TLC Loves: Bank of Mum and Dad – when you can legitimately pay your children

If you employ your adult children in your business it’s important to stay the right side of the legal line when it comes to what and how they are paid.

A recent tax tribunal ruled against a company director who had been effectively paying his adult son’s allowance and claiming it as a business expense.

The director claimed his son had been employed “promoting the business through internet and leaflet distribution and computer work”. The tribunal heard that the son had actually been helping his dad in the business but that there were no records to evidence the payment of 15 hours a week at £10 an hour it was claimed he was due.

It was suggested that payment had been made to the son partly by way of goods – the father paid a home insurance policy for the son’s university accommodation and the rest was made up of purchases of food and drink.

The tribunal concluded that Nicholson’s payments were made out of “natural parental love and affection”. There was a duality of purpose as the “wages” had a major underlying “private and personal” motive, so weren’t for the purposes of the trade. Nicholson was doing nothing more than supporting his son at university.

So what are the guidelines? Our top tips for staying on HMRC’s good side are:

•     Keep good records – it goes without saying, but keeping an accurate record of time worked for the business is the best way to prove the work was actually done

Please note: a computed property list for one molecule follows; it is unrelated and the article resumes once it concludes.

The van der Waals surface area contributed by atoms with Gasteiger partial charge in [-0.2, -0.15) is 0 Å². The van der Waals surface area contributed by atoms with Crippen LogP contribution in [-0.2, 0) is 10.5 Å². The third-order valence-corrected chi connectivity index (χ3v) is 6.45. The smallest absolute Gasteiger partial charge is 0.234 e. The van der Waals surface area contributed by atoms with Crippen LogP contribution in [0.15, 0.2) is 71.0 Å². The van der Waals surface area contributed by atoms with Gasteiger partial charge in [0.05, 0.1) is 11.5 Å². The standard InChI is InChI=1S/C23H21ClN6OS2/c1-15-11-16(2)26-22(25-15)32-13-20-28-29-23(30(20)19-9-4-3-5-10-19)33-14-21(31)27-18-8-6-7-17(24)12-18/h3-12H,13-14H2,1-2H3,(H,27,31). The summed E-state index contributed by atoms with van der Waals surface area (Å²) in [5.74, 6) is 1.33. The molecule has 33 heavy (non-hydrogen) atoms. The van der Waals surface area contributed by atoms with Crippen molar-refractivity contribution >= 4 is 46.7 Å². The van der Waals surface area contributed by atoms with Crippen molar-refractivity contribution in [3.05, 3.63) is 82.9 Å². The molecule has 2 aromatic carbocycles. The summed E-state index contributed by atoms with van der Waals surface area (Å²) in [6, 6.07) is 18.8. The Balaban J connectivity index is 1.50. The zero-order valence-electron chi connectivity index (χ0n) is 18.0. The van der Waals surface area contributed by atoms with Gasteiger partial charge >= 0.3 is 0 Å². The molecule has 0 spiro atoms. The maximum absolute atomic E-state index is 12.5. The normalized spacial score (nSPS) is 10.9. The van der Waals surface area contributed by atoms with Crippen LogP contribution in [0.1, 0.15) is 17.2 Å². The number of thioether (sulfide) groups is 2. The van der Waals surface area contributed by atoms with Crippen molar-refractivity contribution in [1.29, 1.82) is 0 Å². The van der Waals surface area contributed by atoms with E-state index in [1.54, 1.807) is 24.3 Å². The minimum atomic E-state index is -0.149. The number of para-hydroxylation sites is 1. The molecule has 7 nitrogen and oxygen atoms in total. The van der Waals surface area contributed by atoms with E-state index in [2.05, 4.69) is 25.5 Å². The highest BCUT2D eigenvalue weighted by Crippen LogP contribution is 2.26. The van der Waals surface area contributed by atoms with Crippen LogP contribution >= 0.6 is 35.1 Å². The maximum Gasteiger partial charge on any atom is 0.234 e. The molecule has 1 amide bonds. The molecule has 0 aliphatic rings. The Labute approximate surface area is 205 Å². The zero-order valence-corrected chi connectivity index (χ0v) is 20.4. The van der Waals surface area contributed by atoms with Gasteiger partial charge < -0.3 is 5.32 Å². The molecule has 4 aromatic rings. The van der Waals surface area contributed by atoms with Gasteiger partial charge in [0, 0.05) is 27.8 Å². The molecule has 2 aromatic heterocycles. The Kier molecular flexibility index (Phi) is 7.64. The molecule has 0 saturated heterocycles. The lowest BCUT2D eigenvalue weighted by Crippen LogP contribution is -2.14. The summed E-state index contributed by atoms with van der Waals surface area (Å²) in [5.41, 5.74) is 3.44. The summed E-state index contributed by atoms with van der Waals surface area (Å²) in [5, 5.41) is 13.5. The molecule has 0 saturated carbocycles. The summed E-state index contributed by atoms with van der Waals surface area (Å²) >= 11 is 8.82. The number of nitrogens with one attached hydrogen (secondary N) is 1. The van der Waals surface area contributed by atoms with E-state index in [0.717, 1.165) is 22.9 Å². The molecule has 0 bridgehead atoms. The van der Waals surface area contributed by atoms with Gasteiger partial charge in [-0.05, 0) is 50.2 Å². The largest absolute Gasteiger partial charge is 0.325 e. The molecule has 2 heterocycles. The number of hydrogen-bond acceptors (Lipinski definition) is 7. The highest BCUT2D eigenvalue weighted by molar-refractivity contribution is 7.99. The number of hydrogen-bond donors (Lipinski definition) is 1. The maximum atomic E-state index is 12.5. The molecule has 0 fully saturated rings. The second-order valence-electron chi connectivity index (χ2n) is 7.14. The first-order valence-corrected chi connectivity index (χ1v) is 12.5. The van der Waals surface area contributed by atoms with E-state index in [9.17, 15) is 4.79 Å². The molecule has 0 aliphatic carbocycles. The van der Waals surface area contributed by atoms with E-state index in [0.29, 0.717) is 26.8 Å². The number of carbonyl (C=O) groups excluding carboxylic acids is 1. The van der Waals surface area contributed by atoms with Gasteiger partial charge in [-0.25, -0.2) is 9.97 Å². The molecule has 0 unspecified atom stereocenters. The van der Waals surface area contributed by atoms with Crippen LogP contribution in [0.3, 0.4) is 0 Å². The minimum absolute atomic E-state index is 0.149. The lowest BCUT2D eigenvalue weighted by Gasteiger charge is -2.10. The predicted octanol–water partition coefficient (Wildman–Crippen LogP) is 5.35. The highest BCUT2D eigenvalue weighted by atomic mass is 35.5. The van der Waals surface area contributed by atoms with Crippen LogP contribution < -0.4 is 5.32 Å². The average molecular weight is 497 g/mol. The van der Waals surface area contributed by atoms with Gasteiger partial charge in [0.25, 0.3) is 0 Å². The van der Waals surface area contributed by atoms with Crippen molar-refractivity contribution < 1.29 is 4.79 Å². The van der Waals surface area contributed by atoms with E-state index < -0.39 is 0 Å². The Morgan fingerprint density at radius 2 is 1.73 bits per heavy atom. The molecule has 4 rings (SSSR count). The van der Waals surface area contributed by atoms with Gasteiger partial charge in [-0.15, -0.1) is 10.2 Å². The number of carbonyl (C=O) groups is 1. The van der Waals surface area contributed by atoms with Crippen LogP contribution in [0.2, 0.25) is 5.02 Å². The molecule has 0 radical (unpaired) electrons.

•    Make dedicated payments – make sure that your son or daughter is paid from the business account for the hours worked
•    Document an agreement – if you want to pay £10 an hour for five hours of work each week, create a simple agreement for your child to sign up to in the same way you would with any contractor or employee
•    Equal pay for equal value – don’t pay your offspring more than someone else doing the same job for the company. This would clearly suggest a dual purpose for the payments
•    The minimum wage still applies – make sure you pay at least the minimum wage, there’s no exemption just because you’re related!

As with everything, if you have a query do give one of us a call on 01937 534505 and we’ll be happy to advise on your particular situation.

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